I wasn’t that crazy about seeing Arrival. There hadn’t been much hype, I wasn’t already aware of it and the trailer made it look like it was borrowing a plotline from the first season of Enterprise where the Federation hadn’t developed the Universal Translator yet, so they weren’t sure if the aliens were going to kill the Enterprise or not. And to be fair that’s a large part of it – how much of Earth’s stress in this movie would have been reduced by the invention of a Universal Translator? I’m not going to tell you; after seeing Arrival through, I can say that it’s not the point of the film.
I was shocked by just how good Arrival was. Even though the first half of the movie when the plot progressed so slowly it was painful (because the suspense was killing me), I wasn’t sure it would be any good. After all, LOTS of movies start out well, they build suspense wonderfully, they establish their story question and get us good and hooked and then completely bork it in the third act. Arrival isn’t one of those films. The ending doesn’t kill this film, it makes this film. It’s not just a suspenseful sci-fi (though that would have been enough) by the time Arrival is done it’s something else.
I loved the Aliens, known as Heptapods for their seven feet, so much (sorry I couldn’t find a picture). They way they moved, their grace and body language, the way they wrote, it was all wonderful. Even the weird not-quite-symmetrical shape of their spaceships intrigued me. It was all so carefully designed, so neutral yet impressive, and absolutely terrifying and inscrutable. This was helped by the way the government(s) reacted to these ships in exactly the way you would expect. We know why the humans are acting the way they do but nothing about the aliens is decipherable.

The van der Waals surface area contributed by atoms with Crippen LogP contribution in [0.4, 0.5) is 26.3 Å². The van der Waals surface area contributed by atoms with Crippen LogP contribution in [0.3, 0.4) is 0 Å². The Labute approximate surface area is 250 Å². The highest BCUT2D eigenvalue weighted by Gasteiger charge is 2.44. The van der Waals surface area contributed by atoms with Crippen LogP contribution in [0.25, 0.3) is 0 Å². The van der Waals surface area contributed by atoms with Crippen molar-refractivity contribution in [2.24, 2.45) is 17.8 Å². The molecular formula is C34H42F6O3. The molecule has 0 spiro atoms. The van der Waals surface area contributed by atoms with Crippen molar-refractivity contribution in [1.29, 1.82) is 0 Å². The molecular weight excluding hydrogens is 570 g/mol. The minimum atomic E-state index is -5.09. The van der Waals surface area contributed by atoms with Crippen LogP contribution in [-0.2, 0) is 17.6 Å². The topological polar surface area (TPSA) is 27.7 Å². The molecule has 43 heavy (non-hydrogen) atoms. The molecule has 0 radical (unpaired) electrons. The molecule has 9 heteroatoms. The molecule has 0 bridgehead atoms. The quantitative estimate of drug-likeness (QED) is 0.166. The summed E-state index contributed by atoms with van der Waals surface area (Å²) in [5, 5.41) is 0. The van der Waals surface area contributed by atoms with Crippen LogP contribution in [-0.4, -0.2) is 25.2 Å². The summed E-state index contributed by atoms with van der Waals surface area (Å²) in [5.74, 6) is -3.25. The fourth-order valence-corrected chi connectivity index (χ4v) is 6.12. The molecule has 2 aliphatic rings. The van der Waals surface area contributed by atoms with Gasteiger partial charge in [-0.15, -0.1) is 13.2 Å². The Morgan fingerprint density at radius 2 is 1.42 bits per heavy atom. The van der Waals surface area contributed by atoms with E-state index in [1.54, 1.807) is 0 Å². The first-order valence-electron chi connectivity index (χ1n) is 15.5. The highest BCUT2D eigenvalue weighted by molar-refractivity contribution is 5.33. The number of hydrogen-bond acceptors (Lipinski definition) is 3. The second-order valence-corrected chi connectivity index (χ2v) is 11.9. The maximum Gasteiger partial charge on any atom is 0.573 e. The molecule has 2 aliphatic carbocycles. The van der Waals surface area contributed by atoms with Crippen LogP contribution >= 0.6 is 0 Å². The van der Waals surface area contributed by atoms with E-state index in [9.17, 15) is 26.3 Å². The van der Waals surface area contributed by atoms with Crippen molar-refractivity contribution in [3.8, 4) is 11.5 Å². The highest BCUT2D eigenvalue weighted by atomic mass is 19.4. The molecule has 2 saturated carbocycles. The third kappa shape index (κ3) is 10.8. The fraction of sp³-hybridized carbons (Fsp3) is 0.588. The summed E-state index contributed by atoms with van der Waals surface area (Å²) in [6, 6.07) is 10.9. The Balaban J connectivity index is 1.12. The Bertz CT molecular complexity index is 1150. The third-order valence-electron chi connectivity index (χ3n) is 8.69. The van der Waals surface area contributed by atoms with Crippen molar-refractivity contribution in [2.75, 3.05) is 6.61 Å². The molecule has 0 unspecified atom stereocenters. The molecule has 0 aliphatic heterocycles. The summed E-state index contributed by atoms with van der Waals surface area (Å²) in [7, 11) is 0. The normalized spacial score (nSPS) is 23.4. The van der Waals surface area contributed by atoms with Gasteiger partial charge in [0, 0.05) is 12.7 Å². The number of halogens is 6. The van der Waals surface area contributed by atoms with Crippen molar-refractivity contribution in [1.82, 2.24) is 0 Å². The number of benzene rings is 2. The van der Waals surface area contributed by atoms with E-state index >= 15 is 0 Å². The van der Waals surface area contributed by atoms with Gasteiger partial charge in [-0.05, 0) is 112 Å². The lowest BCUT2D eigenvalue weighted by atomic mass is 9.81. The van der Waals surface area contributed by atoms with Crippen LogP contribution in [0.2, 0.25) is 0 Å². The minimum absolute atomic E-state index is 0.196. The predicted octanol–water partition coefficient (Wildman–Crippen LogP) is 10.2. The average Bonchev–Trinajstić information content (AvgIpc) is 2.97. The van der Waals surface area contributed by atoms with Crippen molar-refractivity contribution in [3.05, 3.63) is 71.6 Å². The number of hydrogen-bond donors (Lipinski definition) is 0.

If it sounds like I’m talking around certain aspects of the film, it’s because I am. Of all the reviews I’ve ever done, THIS one is the one I want most to avoid spoiling. Which makes it extra difficult to review because it’s the events of the film that shaped my opinion of it. I can discuss the design (excellent) the pacing (precise) and the acting (I didn’t really notice, must have been great) all day, but all I can think is how happy/sad/excited/satisfied/nervous/amazed/whatever I was when I watched this. Which in itself is impressive – a lesser film couldn’t have made me care enough to worry let alone be astonished by the answer.
Of course, not everything was perfect. Naturally I have some minor quibbles mostly centered around logistics. It seems weird that they’d only send one logistics expert instead of a team, for example. Jeremy Renner’s character was a scientist, not a linguist, he didn’t seem to have much to do during the film except stand around and be charming (not that I mind). Here again I run into the problem I had describing what I liked about the film, I can’t really criticize without giving stuff away. Let’s just say that not everything made sense if you really picked at it. Instead I will criticize the lack of shirtless male models, which is absolutely true, and I’ll leave it at that.
So is Arrival worth watching? Yes. Good heavens yes. It’s even worth watching on the big screen so you won’t be tempted to fast forward and peek ahead (and then have to go back so things make sense again). It’s worth watching a second time, I’m sure, when all the small details will fall into place. This was a carefully made film, intelligent in every detail. I can see why people are raving about it, it may well actually BE movie of the year.
More from my site
Latest posts by Mark Miller (see all)
- Mother! A Strange, Demanding Trip and Well Worth It (Review) - September 17, 2017
- IT: A lesson in What Real Horror is. Terrifying from Beginning to End (Review) - September 12, 2017
- The Hitman’s Bodyguard is Possibly The Best Action Comedy of The Year (Review) - August 28, 2017